Coming back to our point, without coupling between the components, components will become like isolated islands, and there will be no means of talking to them. This will defeat the original purpose of components being there to help each other and provide services.

What is cohesion? Cohesion is the virtue by which all parts of a component fits together to serve a single purpose. Assigning more than one purpose may bring down the component. Cohesion starts from the component and goes deep till the function level. Where every function tries to do only specific task. Actually it is a bottom up and inside out thing. As long as computer is concerned, it can run any kind of code, however we write code for other human being, who is going to sustain and maintain the system once we are gone. Code should be easily understandable, it should not be a murder mystery to resolve where a debug- Holmes carries a call stack and watch (read as binoculars and spy glass) to find out clues. Code is the best living documentation but it rarely is the best documentation.

Bottom line is every component should have a responsibility to fulfill and all communication to it should happen through the well-defined public functions. The communication among them should have low coupling. My favorite way to achieve it using Entities (will talk about it in some other blog).

Measure twice cut once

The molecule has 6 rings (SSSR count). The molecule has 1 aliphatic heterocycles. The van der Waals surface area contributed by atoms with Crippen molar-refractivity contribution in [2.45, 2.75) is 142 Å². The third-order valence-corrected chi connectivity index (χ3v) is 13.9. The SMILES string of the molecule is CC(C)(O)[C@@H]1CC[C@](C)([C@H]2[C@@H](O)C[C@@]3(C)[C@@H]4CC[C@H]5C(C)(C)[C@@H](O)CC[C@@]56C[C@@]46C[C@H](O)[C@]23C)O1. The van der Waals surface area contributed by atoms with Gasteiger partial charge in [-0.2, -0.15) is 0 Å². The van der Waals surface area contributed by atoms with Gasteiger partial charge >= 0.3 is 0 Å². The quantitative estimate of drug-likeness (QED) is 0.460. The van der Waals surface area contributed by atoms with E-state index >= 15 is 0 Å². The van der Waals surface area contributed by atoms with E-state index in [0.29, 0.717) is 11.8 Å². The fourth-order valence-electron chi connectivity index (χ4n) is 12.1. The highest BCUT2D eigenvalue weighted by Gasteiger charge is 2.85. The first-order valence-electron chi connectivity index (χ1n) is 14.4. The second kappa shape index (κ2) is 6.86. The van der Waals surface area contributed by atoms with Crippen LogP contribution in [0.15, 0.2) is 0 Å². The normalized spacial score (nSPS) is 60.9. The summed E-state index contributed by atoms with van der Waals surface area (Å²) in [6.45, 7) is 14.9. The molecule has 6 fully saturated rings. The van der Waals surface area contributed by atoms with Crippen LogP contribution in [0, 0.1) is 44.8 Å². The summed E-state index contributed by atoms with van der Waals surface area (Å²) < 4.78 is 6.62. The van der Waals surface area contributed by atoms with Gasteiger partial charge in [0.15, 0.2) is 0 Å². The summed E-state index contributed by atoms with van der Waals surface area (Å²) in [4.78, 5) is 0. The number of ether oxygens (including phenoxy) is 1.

I learned that while we are doing software development, the only raw material which we put in is some coffee and snacks and our fingers dancing over the keyboard. This might cause issues; a thoughtful harmony is melodies while a playing of instrument becomes noise. If I adopt the way, I used to develop the software and try to build a door. I will find that I am reordering the wood logs and doing the same tasks repetitively. I might not be measuring the dimensions for the door, but cutting the wood with estimates. I am not looking at the requirements like where door will be used, what is the opening direction, what is the closing direction and what is the top border embroidery design and what is the bottom design. I just cut it, embezzle the decoration, and then only to find that the wall slot is bigger and my entire effort will be in vain, unless I add some kind of supporting wood log, however with that the artistic decoration will be wasted, which was a requirement.